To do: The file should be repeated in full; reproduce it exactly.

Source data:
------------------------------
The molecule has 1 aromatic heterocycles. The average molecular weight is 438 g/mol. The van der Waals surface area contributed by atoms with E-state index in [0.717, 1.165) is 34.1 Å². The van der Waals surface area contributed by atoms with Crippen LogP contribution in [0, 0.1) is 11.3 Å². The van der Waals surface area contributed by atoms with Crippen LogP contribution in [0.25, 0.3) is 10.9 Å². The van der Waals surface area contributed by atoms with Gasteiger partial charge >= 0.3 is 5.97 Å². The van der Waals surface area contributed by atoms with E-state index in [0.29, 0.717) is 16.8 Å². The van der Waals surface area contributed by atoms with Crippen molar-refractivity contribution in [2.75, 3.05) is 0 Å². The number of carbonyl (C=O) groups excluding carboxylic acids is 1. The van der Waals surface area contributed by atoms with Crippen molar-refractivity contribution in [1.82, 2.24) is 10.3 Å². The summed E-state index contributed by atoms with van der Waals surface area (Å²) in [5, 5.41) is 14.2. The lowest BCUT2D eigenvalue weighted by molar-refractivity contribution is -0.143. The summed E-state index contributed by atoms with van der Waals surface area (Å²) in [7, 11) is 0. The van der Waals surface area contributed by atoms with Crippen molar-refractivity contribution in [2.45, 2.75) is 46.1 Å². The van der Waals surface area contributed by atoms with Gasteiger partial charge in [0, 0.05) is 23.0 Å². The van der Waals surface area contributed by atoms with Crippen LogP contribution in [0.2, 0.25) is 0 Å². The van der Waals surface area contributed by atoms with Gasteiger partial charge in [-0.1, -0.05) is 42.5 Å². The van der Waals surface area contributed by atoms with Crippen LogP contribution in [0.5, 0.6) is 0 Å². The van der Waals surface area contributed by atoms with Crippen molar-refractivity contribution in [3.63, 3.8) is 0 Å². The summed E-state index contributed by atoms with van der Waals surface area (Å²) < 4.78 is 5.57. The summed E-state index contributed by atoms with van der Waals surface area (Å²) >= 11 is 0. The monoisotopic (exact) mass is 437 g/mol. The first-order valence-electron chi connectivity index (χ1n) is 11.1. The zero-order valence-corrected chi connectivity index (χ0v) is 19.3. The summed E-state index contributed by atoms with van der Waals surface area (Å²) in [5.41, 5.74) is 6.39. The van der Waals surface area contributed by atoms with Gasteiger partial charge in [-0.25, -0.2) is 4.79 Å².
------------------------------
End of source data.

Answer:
The molecule has 1 aromatic heterocycles. The average molecular weight is 438 g/mol. The van der Waals surface area contributed by atoms with E-state index in [0.717, 1.165) is 34.1 Å². The van der Waals surface area contributed by atoms with Crippen LogP contribution in [0, 0.1) is 11.3 Å². The van der Waals surface area contributed by atoms with Crippen LogP contribution in [0.25, 0.3) is 10.9 Å². The van der Waals surface area contributed by atoms with Gasteiger partial charge >= 0.3 is 5.97 Å². The van der Waals surface area contributed by atoms with E-state index in [0.29, 0.717) is 16.8 Å². The van der Waals surface area contributed by atoms with Crippen molar-refractivity contribution in [2.75, 3.05) is 0 Å². The number of carbonyl (C=O) groups excluding carboxylic acids is 1. The van der Waals surface area contributed by atoms with Crippen molar-refractivity contribution in [1.82, 2.24) is 10.3 Å². The summed E-state index contributed by atoms with van der Waals surface area (Å²) in [5, 5.41) is 14.2. The lowest BCUT2D eigenvalue weighted by molar-refractivity contribution is -0.143. The summed E-state index contributed by atoms with van der Waals surface area (Å²) in [7, 11) is 0. The van der Waals surface area contributed by atoms with Crippen molar-refractivity contribution in [2.45, 2.75) is 46.1 Å². The van der Waals surface area contributed by atoms with Gasteiger partial charge in [0, 0.05) is 23.0 Å². The van der Waals surface area contributed by atoms with Crippen LogP contribution in [0.2, 0.25) is 0 Å². The van der Waals surface area contributed by atoms with Gasteiger partial charge in [-0.1, -0.05) is 42.5 Å². The van der Waals surface area contributed by atoms with Crippen LogP contribution in [0.5, 0.6) is 0 Å². The van der Waals surface area contributed by atoms with Crippen molar-refractivity contribution in [3.63, 3.8) is 0 Å². The summed E-state index contributed by atoms with van der Waals surface area (Å²) < 4.78 is 5.57. The summed E-state index contributed by atoms with van der Waals surface area (Å²) >= 11 is 0. The monoisotopic (exact) mass is 437 g/mol. The first-order valence-electron chi connectivity index (χ1n) is 11.1. The zero-order valence-corrected chi connectivity index (χ0v) is 19.3. The summed E-state index contributed by atoms with van der Waals surface area (Å²) in [5.41, 5.74) is 6.39. The van der Waals surface area contributed by atoms with Gasteiger partial charge in [-0.25, -0.2) is 4.79 Å².